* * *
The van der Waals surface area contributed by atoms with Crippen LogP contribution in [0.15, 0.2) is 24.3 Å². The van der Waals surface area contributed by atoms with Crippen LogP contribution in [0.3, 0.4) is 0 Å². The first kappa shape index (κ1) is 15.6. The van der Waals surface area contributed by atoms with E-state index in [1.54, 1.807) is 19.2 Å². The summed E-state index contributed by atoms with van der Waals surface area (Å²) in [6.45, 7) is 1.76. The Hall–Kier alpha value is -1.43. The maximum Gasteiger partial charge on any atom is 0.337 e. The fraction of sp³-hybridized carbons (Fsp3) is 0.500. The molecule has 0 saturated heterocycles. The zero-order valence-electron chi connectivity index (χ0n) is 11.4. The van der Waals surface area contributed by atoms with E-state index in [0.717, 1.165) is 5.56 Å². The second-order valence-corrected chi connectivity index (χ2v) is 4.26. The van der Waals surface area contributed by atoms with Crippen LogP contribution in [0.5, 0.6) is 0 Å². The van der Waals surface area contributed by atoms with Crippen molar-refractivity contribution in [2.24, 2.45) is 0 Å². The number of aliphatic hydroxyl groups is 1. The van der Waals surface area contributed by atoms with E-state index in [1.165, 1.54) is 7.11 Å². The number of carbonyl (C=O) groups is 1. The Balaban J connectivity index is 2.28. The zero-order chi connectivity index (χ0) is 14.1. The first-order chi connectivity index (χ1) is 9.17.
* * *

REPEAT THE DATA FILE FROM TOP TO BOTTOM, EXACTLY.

The van der Waals surface area contributed by atoms with Crippen LogP contribution in [0.15, 0.2) is 24.3 Å². The van der Waals surface area contributed by atoms with Crippen LogP contribution in [0.3, 0.4) is 0 Å². The first kappa shape index (κ1) is 15.6. The van der Waals surface area contributed by atoms with E-state index in [1.54, 1.807) is 19.2 Å². The summed E-state index contributed by atoms with van der Waals surface area (Å²) in [6.45, 7) is 1.76. The Hall–Kier alpha value is -1.43. The maximum Gasteiger partial charge on any atom is 0.337 e. The fraction of sp³-hybridized carbons (Fsp3) is 0.500. The molecule has 0 saturated heterocycles. The zero-order valence-electron chi connectivity index (χ0n) is 11.4. The van der Waals surface area contributed by atoms with E-state index in [0.717, 1.165) is 5.56 Å². The second-order valence-corrected chi connectivity index (χ2v) is 4.26. The van der Waals surface area contributed by atoms with Crippen LogP contribution in [0.5, 0.6) is 0 Å². The van der Waals surface area contributed by atoms with Crippen molar-refractivity contribution in [2.24, 2.45) is 0 Å². The number of aliphatic hydroxyl groups is 1. The van der Waals surface area contributed by atoms with E-state index in [1.165, 1.54) is 7.11 Å². The number of carbonyl (C=O) groups is 1. The Balaban J connectivity index is 2.28. The zero-order chi connectivity index (χ0) is 14.1. The first-order chi connectivity index (χ1) is 9.17.